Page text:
Mass Extinctions May Accelerate Evolution--At Least with Robots
Most people don't think mass extinctions are a good thing. Now, though, researchers have found that these extinctions may actually accelerate evolution, unleashing new creativity in adaptations.
In biology, mass extinctions are known for being highly destructive, erasing genetic material from the tree of life. Some researchers, though, believe that extinction events may accelerate evolution by promoting lineages that are the most evolvable.
In order to find out whether or not this was true, the researchers used computer simulations to connect neural networks to simulated robotic legs with the goal of evolving a robot that could walk smoothly and stably. As with real evolution, random mutations were introduced through the computational evolution process. The researchers created many different niches so that a wide range of novel features and abilities would come about.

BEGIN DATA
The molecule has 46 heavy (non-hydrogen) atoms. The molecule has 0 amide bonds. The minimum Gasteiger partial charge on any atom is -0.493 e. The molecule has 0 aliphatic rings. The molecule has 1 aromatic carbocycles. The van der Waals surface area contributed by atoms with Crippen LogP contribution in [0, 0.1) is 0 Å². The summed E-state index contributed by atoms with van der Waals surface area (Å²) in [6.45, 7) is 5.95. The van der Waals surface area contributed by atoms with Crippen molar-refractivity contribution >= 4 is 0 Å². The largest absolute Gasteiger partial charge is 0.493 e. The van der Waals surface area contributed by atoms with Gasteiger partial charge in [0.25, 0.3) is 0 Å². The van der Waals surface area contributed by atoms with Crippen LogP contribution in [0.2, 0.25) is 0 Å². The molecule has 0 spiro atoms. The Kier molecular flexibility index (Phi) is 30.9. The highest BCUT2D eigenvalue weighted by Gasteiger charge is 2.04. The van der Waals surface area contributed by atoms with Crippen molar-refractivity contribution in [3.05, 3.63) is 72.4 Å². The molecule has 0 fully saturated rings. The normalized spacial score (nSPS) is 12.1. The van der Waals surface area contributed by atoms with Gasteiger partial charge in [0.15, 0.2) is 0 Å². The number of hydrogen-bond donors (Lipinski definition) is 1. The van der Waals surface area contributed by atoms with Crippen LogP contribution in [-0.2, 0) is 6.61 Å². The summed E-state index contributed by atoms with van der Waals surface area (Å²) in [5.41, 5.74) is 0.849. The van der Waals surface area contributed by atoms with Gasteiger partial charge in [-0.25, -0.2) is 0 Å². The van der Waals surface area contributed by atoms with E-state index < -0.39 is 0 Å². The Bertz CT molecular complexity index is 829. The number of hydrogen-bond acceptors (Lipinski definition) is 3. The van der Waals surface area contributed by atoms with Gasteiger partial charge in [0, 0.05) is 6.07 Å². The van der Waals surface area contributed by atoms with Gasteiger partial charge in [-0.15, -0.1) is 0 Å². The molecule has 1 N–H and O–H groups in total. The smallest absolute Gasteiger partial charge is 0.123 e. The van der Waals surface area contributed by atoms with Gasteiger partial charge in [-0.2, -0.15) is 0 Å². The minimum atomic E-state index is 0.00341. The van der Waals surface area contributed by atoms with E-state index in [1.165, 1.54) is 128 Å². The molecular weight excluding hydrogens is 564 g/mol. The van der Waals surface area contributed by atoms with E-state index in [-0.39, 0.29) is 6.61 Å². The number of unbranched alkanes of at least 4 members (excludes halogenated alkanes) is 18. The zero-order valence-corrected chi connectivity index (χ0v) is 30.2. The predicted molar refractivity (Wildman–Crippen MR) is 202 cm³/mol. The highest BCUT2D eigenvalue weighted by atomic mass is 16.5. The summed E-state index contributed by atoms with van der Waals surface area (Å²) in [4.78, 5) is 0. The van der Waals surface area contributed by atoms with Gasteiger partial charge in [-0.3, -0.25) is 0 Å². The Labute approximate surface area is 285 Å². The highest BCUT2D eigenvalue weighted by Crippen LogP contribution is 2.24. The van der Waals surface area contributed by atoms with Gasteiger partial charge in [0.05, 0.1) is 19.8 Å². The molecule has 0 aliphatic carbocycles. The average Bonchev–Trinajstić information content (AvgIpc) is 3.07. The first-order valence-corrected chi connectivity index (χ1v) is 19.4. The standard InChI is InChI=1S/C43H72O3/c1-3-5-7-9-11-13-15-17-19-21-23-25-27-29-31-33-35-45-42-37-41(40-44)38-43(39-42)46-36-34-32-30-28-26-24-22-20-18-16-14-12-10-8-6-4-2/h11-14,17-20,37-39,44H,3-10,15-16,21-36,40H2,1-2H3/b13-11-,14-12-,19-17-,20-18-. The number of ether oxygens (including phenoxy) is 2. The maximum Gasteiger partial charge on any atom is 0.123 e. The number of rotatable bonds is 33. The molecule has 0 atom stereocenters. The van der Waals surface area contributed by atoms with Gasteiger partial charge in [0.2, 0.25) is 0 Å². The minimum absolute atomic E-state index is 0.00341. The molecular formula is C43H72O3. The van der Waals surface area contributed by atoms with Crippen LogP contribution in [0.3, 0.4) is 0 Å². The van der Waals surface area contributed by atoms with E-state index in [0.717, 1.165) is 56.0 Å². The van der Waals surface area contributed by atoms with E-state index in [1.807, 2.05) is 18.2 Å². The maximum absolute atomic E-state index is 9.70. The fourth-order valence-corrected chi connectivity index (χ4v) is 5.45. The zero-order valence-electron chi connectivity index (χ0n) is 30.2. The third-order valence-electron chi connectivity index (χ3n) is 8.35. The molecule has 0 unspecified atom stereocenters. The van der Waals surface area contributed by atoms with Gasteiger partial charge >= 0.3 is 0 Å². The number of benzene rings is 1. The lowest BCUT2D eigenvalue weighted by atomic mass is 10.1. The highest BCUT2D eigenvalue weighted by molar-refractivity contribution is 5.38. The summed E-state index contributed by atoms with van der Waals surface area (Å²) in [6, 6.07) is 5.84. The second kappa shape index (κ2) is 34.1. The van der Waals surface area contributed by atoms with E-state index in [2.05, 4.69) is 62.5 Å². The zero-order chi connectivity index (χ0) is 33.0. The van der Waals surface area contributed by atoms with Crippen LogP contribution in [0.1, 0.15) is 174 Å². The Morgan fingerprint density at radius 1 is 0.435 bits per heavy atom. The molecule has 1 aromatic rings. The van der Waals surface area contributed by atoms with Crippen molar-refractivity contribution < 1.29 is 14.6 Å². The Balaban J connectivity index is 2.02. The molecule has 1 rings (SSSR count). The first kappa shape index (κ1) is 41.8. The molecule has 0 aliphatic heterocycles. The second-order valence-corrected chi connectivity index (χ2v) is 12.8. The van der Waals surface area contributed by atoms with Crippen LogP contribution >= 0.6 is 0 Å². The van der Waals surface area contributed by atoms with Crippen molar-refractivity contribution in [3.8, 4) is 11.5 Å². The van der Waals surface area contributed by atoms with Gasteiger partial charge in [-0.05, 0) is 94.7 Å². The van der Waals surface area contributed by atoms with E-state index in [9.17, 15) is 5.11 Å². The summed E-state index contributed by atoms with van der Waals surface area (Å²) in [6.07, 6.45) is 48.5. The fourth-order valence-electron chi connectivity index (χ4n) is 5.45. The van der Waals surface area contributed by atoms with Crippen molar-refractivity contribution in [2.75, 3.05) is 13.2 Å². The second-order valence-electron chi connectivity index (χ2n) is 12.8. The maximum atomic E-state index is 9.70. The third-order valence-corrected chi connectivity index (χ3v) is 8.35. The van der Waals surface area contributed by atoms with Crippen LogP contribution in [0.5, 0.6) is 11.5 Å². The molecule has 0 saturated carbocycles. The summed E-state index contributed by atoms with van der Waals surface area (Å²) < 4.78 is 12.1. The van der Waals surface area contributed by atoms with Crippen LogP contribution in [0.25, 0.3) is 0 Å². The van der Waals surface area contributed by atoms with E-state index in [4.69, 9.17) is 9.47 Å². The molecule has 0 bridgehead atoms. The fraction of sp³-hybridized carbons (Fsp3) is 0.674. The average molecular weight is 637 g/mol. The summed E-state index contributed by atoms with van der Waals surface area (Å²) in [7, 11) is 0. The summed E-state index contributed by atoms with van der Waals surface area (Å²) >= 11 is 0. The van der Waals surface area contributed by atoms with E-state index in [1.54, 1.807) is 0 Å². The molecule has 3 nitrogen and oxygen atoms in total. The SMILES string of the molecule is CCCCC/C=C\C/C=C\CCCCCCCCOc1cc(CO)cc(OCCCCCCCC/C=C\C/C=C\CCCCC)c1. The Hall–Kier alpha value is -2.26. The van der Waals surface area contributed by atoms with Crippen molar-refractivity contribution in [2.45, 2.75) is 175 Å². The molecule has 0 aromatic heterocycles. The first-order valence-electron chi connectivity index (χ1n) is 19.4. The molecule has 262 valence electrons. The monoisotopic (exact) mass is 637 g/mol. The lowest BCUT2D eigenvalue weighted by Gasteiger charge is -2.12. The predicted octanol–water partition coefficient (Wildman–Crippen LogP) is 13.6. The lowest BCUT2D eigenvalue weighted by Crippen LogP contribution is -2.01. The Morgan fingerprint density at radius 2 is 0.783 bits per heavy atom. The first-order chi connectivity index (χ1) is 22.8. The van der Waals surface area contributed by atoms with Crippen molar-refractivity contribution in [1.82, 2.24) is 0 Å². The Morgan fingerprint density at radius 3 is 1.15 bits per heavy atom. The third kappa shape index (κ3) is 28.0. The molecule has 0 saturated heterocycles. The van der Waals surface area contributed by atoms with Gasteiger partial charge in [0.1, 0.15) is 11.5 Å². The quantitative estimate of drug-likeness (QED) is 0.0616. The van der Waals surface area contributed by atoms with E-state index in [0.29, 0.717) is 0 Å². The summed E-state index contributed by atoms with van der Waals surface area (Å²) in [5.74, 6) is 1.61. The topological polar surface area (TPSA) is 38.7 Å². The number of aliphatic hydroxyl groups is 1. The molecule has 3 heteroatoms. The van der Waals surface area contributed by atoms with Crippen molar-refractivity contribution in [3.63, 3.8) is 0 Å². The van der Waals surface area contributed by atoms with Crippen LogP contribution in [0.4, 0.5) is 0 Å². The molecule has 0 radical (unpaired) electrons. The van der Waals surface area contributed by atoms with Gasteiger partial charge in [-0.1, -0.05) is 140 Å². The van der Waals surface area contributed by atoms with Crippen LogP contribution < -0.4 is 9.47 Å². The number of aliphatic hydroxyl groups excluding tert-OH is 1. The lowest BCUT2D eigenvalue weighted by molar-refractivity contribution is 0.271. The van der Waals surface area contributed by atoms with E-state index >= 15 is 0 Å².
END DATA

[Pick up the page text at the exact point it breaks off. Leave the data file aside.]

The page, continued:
The scientists found that after hundreds of generations, a wide range of robotic behaviors had evolved to fill these niches. Then, the scientists randomly killed off the robots in 90 percent of the niches to mimic a mass extinction.
So what happened? It turns out that the robots evolved more quickly after the mass extinction, and were more likely to produce new behaviors.
"This is a good example of how evolution produces great things in indirect, meandering ways," said Joel Lehman, one of the researchers, in a news release. "Even destruction can be leveraged for evolutionary creativity."
The findings reveal a bit more about the process of evolution. While the researchers used robotics and computer programs to examine this particular phenomenon, it's likely that the same also holds true for biological organisms.
The findings are published in the journal PLOS One.
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